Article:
Wednesday, September 16, 2009

Roubini: "Desperately seeking an exit strategy"

by Calculated Risk on 9/16/2009 11:48:00 AM

Nouriel Roubini writes: Desperately seeking an exit strategy

[T]he key issue for policy-makers is to decide when to mop up the excess liquidity and normalize policy rates – and when to raise taxes and cut government spending, and in which combination.

The biggest policy risk is that the exit strategy from monetary and fiscal easing is somehow botched, because policy-makers are damned if they do and damned if they don't. If they have built up large, monetized fiscal deficits, they should raise taxes, reduce spending and mop up excess liquidity sooner rather than later.

The problem is that most economies are now barely bottoming out, so reversing the fiscal and monetary stimulus too soon – before private demand has recovered more robustly – could tip these economies back into deflation and recession. Japan made that mistake between 1998 and 2000, just as the United States did between 1937 and 1939.

But if governments maintain large budget deficits and continue to monetize them as they have been doing, at some point – after the current deflationary forces become more subdued – bond markets will revolt. When that happens, inflationary expectations will mount, long-term government bond yields will rise, mortgage rates and private market rates will increase, and one would end up with stagflation (inflation and recession).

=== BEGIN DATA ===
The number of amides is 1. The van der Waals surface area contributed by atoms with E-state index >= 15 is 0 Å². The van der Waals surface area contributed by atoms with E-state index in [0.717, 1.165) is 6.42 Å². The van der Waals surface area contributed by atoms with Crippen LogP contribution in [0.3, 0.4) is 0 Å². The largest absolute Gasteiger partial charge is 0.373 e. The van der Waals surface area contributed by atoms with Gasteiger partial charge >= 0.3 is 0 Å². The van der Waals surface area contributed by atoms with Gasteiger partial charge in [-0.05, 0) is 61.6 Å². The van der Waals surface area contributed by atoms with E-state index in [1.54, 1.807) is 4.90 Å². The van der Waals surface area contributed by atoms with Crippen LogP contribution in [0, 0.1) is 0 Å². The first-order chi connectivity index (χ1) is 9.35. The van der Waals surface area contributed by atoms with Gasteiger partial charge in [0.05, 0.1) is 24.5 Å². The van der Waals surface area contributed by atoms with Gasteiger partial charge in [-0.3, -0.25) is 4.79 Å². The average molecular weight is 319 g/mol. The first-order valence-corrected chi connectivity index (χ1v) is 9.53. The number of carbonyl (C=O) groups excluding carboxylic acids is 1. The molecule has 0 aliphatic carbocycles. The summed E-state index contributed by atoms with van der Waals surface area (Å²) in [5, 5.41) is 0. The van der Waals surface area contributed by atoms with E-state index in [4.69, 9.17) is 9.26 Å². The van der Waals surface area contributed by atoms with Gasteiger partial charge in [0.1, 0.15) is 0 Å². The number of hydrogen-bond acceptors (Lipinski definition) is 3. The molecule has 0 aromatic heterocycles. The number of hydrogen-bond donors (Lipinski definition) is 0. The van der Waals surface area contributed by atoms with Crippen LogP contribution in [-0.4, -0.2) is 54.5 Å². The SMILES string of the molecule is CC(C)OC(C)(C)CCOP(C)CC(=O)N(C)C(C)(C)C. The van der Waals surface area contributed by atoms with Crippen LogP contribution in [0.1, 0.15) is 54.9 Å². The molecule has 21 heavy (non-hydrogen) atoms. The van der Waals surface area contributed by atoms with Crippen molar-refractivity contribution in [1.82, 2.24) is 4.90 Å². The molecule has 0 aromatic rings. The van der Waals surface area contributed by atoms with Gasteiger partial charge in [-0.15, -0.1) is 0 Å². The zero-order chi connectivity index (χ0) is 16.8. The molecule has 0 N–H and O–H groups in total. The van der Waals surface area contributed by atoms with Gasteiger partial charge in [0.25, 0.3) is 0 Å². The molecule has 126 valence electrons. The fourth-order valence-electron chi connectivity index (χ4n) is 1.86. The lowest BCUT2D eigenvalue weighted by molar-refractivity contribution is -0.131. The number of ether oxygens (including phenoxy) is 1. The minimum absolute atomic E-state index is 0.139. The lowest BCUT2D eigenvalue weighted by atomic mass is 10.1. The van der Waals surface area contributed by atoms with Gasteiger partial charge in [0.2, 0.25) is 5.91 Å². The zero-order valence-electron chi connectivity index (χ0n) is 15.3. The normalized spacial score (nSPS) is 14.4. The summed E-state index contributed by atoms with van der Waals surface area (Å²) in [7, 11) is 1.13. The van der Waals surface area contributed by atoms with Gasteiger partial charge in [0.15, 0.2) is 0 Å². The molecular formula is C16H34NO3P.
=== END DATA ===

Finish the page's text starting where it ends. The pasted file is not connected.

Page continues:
Getting the exit strategy right is crucial: Serious policy mistakes would significantly heighten the threat of a double-dip recession.
In the short term - probably through most or all of 2010 - with the sluggish recovery, high unemployment and overcapacity, the major concern of policymakers will continue to be deflation.